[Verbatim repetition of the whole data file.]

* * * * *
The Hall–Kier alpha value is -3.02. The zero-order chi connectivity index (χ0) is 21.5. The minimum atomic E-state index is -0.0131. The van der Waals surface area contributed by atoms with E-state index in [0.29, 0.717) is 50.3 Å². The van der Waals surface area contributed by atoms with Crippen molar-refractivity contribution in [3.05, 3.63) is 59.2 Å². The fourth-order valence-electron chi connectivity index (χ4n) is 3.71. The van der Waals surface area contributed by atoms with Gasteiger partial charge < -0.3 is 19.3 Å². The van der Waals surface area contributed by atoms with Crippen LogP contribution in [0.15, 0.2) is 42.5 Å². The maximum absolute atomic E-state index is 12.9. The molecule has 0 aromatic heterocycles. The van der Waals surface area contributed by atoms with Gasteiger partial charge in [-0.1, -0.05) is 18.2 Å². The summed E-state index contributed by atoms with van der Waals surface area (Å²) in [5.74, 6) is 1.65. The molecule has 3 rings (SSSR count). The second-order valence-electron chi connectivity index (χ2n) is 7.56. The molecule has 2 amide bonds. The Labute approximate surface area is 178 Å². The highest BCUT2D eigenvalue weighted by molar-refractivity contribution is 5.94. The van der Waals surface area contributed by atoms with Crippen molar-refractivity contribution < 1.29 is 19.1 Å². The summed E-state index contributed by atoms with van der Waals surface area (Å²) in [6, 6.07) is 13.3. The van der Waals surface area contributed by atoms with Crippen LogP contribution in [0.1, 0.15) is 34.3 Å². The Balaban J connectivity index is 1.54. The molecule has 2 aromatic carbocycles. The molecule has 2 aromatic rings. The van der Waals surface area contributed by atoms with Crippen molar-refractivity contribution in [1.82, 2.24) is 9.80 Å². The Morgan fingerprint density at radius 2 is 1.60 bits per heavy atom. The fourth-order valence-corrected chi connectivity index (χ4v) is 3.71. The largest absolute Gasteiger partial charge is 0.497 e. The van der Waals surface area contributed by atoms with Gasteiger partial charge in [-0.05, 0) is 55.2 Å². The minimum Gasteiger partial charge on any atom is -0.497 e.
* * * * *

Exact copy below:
The Hall–Kier alpha value is -3.02. The zero-order chi connectivity index (χ0) is 21.5. The minimum atomic E-state index is -0.0131. The van der Waals surface area contributed by atoms with E-state index in [0.29, 0.717) is 50.3 Å². The van der Waals surface area contributed by atoms with Crippen molar-refractivity contribution in [3.05, 3.63) is 59.2 Å². The fourth-order valence-electron chi connectivity index (χ4n) is 3.71. The van der Waals surface area contributed by atoms with Gasteiger partial charge < -0.3 is 19.3 Å². The van der Waals surface area contributed by atoms with Crippen LogP contribution in [0.15, 0.2) is 42.5 Å². The maximum absolute atomic E-state index is 12.9. The molecule has 0 aromatic heterocycles. The van der Waals surface area contributed by atoms with Gasteiger partial charge in [-0.1, -0.05) is 18.2 Å². The summed E-state index contributed by atoms with van der Waals surface area (Å²) in [5.74, 6) is 1.65. The molecule has 3 rings (SSSR count). The second-order valence-electron chi connectivity index (χ2n) is 7.56. The molecule has 2 amide bonds. The Labute approximate surface area is 178 Å². The highest BCUT2D eigenvalue weighted by molar-refractivity contribution is 5.94. The van der Waals surface area contributed by atoms with Crippen molar-refractivity contribution < 1.29 is 19.1 Å². The summed E-state index contributed by atoms with van der Waals surface area (Å²) in [6, 6.07) is 13.3. The van der Waals surface area contributed by atoms with Crippen LogP contribution in [0.1, 0.15) is 34.3 Å². The Balaban J connectivity index is 1.54. The molecule has 2 aromatic carbocycles. The molecule has 2 aromatic rings. The van der Waals surface area contributed by atoms with Crippen molar-refractivity contribution in [1.82, 2.24) is 9.80 Å². The Morgan fingerprint density at radius 2 is 1.60 bits per heavy atom. The fourth-order valence-corrected chi connectivity index (χ4v) is 3.71. The largest absolute Gasteiger partial charge is 0.497 e. The van der Waals surface area contributed by atoms with Gasteiger partial charge in [-0.05, 0) is 55.2 Å². The minimum Gasteiger partial charge on any atom is -0.497 e.